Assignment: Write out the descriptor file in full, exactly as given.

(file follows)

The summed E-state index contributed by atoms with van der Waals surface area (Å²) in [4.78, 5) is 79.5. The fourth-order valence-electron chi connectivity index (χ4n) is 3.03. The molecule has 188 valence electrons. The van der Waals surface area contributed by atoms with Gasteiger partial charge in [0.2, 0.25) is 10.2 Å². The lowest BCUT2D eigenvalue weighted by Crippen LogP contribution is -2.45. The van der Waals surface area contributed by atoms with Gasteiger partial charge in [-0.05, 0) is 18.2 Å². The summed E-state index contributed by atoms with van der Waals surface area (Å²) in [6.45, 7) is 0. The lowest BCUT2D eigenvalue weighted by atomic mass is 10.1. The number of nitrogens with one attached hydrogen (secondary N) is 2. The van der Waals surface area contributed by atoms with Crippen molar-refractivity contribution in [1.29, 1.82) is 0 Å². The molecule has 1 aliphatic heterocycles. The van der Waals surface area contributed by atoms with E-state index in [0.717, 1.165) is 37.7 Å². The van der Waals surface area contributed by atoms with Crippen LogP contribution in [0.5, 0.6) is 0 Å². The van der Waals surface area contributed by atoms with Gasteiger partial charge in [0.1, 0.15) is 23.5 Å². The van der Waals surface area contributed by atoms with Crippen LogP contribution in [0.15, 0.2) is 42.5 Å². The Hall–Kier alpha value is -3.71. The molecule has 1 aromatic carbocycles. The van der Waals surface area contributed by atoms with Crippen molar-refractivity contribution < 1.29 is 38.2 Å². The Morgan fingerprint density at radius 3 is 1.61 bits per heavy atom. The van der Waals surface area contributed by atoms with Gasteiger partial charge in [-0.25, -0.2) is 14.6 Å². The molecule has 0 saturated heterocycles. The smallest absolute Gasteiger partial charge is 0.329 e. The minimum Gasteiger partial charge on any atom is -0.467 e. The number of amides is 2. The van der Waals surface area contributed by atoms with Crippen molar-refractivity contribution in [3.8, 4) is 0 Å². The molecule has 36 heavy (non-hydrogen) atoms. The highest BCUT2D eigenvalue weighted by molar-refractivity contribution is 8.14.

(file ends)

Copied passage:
The summed E-state index contributed by atoms with van der Waals surface area (Å²) in [4.78, 5) is 79.5. The fourth-order valence-electron chi connectivity index (χ4n) is 3.03. The molecule has 188 valence electrons. The van der Waals surface area contributed by atoms with Gasteiger partial charge in [0.2, 0.25) is 10.2 Å². The lowest BCUT2D eigenvalue weighted by Crippen LogP contribution is -2.45. The van der Waals surface area contributed by atoms with Gasteiger partial charge in [-0.05, 0) is 18.2 Å². The summed E-state index contributed by atoms with van der Waals surface area (Å²) in [6.45, 7) is 0. The lowest BCUT2D eigenvalue weighted by atomic mass is 10.1. The number of nitrogens with one attached hydrogen (secondary N) is 2. The van der Waals surface area contributed by atoms with Crippen molar-refractivity contribution in [1.29, 1.82) is 0 Å². The molecule has 1 aliphatic heterocycles. The van der Waals surface area contributed by atoms with E-state index in [0.717, 1.165) is 37.7 Å². The van der Waals surface area contributed by atoms with Crippen LogP contribution in [0.5, 0.6) is 0 Å². The van der Waals surface area contributed by atoms with Gasteiger partial charge in [0.1, 0.15) is 23.5 Å². The van der Waals surface area contributed by atoms with Crippen LogP contribution in [0.15, 0.2) is 42.5 Å². The Hall–Kier alpha value is -3.71. The molecule has 1 aromatic carbocycles. The van der Waals surface area contributed by atoms with Crippen molar-refractivity contribution < 1.29 is 38.2 Å². The Morgan fingerprint density at radius 3 is 1.61 bits per heavy atom. The van der Waals surface area contributed by atoms with Gasteiger partial charge in [-0.25, -0.2) is 14.6 Å². The molecule has 0 saturated heterocycles. The smallest absolute Gasteiger partial charge is 0.329 e. The minimum Gasteiger partial charge on any atom is -0.467 e. The number of amides is 2. The van der Waals surface area contributed by atoms with Crippen molar-refractivity contribution in [3.8, 4) is 0 Å². The molecule has 36 heavy (non-hydrogen) atoms. The highest BCUT2D eigenvalue weighted by molar-refractivity contribution is 8.14.